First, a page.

A futures contract is an agreement between two parties. The buyer pays the seller today for the promise of the commodity at a future date. Futures contracts are traded in futures exchanges. The commodities can be things such as livestock, agriculture produce, metals, energy, and financial products. Trading futures can be profitable. But it is also complex and very risky. Instead of gaining a profit, an investor can lose the money invested. They could be required to pay more than they invested.
Margin[change | change source]
Margin is the amount of money investors must give to the exchange, in order for contracts to be ensured against counterparty risk. Initial margin ranges around 10% of the total value of the contract. Margin rates can be lowered for hedgers since the contracts are covered by assets.
Examples[change | change source]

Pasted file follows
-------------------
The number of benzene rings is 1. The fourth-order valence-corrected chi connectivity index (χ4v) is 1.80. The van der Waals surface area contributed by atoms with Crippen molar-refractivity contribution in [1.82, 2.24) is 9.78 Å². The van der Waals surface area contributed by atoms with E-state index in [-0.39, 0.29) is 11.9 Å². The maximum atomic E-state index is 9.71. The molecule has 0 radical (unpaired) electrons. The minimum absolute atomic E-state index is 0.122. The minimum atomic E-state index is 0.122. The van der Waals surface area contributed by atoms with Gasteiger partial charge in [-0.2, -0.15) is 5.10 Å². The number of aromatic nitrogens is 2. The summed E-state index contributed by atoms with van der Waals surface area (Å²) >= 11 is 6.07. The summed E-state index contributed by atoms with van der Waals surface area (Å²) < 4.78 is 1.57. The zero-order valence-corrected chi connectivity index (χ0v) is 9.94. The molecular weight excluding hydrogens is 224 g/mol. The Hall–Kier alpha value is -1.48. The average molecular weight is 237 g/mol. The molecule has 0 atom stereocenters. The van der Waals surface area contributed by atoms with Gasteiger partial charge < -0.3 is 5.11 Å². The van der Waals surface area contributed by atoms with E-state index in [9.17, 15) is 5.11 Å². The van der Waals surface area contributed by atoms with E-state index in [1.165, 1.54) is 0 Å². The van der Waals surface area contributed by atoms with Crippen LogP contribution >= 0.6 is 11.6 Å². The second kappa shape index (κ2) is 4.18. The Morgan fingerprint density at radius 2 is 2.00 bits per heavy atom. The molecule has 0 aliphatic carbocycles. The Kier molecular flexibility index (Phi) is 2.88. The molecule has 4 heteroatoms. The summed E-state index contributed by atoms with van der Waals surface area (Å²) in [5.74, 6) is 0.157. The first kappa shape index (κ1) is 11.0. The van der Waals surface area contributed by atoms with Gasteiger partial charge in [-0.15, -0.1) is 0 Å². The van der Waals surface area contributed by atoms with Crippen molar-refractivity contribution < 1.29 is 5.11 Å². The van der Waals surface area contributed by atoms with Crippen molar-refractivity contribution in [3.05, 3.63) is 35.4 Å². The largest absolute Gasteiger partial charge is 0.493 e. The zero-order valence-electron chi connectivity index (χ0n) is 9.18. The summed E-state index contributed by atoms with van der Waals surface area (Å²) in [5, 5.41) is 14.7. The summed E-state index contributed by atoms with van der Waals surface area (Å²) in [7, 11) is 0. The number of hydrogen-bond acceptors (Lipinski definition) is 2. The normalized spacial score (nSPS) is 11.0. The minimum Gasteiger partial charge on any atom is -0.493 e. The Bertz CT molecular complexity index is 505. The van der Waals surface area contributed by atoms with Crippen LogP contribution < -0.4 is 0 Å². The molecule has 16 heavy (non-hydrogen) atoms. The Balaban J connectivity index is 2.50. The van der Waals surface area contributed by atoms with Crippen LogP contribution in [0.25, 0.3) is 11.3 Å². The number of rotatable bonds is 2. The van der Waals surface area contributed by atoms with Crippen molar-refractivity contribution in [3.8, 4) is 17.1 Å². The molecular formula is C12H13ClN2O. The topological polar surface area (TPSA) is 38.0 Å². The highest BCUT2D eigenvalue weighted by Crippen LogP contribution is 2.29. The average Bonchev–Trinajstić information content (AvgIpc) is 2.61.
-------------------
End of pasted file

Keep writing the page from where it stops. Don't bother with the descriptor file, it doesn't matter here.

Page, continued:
- Buffett is a farmer. He expects to harvest a hundredweight of corn. He wants a guaranteed price after the harvest is finished. Buffett would short a futures contract. He is obligated to deliver the corn at expiration.
- Graham works for ABC Airlines. The company's performance is very sensitive to fuel prices, so ABC Airlines needs guaranteed fuel prices. Graham would buy a futures contract, and the airline would receive fuel at expiration, at the price set.
- Hwang is a speculator. He believes that Treasury bond prices will go down. He shorts 10-year bond futures, and cancels his contract before expiration. If Hwang had incurred a large loss, his broker, or investment bank may have issued a margin call.
References[change | change source]
- ↑ "Definition of 'Futures Contract'". The Economic Times. Bennett, Coleman & Co. Ltd. Retrieved December 9, 2016.
- ↑ 2.0 2.1 "What is a 'Futures Contract'". Investopedia. Retrieved December 9, 2016.
- ↑ "Futures Trading Basics". TheOptionsGuide.com. Retrieved 26 June 2015.
- ↑ 4.0 4.1 4.2 "Futures Contract". InvestingAnswers, Inc. Retrieved December 9, 2016.[permanent dead link]
- ↑ 5.0 5.1 "Futures Markets Basics". U.S. Commodies Futures Trading Commission. Retrieved 26 June 2015.
- ↑ "What Is Initial Margin?". Investopedia. Retrieved 2022-04-25.